Rock Howard on Texas Ballot Access

RockHoward001.jpgTexas Senate District 14 Libertarian Party candidate Rock Howard has now added a blog to his campaign website. His latest entry had some interesting insight on ballot access issues in Texas:

Sadly the Green Party fell short in their efforts to get on the ballot in 2006. As a long time advocate and activist working for improved ballot access in Texas, it pains me whenever anyone makes a serious effort to get on the ballot but then falls short. Here is an interesting story behind the story.

In the last general session the Republican Party killed the bill I had drafted to improve ballot access in Texas by ending the practice of “Primary Screenout” (which is the archaic rule that says that primary voters can’t sign petitions for independents or other political parties trying to get on the ballot.) A few months after the bill (HB 1721) was killed in committee I heard the scuttlebutt that a Republican strategist had decided that the bill would help Kinky Friedman too much. (Strayhorn was not yet running as an independent at that time.)

Killing the bill did not prevent Kinky or Carol from picking up their required signatures, but it significantly impacted the Green Party efforts to get on the ballot. It should not have mattered since petition signers are allowed to sign for both an independent candidate and a political party, but apparently many of the Friedman and Strayhorn petition gathers told their signers to play it safe and not sign any other petitions for fear of possible invalidation.

So Kinky dodged the bullet sent their way by the Republicans, but then the bullet hit the Green Party 2006 ballot drive. That means there will be no Green candidates slicing up Democrat vote totals in November. It also means no love for Republicans from Libertarians since HB 1721 was the Texas LPs’ top proposal for legislative reform in 2004.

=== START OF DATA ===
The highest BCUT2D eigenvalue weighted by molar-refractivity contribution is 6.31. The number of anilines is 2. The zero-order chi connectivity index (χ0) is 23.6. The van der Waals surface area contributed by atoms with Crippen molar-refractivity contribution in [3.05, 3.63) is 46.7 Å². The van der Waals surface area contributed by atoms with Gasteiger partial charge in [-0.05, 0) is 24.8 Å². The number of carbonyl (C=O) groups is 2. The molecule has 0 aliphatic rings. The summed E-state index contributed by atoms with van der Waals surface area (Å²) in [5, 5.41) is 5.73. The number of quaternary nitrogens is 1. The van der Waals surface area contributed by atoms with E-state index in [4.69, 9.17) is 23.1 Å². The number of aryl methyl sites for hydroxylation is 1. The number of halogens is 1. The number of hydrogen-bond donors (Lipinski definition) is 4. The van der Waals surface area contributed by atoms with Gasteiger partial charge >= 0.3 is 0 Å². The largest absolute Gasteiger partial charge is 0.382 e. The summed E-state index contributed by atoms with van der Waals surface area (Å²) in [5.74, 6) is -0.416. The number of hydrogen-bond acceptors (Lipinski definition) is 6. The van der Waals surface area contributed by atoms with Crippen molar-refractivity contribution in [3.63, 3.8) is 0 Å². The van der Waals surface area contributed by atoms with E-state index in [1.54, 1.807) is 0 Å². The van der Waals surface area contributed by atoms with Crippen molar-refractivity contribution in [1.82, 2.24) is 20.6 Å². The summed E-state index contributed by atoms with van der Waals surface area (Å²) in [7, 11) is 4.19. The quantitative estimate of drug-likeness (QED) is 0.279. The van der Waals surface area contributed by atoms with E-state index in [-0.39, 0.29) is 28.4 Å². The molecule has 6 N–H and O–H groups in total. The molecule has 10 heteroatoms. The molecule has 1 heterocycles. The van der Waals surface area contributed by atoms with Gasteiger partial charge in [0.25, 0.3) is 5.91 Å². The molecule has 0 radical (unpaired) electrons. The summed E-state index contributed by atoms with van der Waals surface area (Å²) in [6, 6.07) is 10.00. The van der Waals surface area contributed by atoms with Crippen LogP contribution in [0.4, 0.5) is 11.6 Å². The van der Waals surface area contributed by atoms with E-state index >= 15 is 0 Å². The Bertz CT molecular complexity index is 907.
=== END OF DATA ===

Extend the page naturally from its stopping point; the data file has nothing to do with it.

Hopefully this one will end up biting the GOP in the butt in the 2006 elections. They could have done the right thing, but chose politics as normal instead.

  1. hope this link works
    in the state of Tennesee it takes 25 ballot access petition signatures to get on the official election ballot for U.S. Senate.
    In Vermont, it takes 500 signatures to get on a major party primary election ballot and 250 signatures to get on the general election ballot in November as an independent candidate for Governor, or U.S. Congress click on elections on the left
    For independent candidates, you don’t have to turn the signatures in to the Secretary of State until September, so you can move to Vermont and run for U.S. Congress
    if you’ve run out of options elsewhere.
    I’m still waiting to see if Loretta Nall will move to Vermont and run for U.S. House of Representatives if she doesn’t make her June 6th deadline to get the Libertarians on the ballot.


    If you really want to be a political candidate, and get on t.v., in Vermont all congressional candidates are invited to Vermont Public T.V. and also you get free candidate commentaries on WNYT Albany, New York which airs in Southern Vermont.

    Remember, you only have to get 250 signatures on a ballot access petition to be an independent candidate for U.S. Congress for Vermont so just move to Vermont in August and get the signatures in to the Secretary of State on time in September.

    I highly encourage Loretta Nall to run for the open seat for U.S. House of Representatives for Vermont if she doesn’t get her ballot access petition signatures in for Alabama.

    This is an open seat because U.S. House of Representatives Bernie Sanders is vacating his seat and running for U.S. Senate.

    Jim Jeffords is retiring from his seat for U.S. Senate.
    I’m running for his seat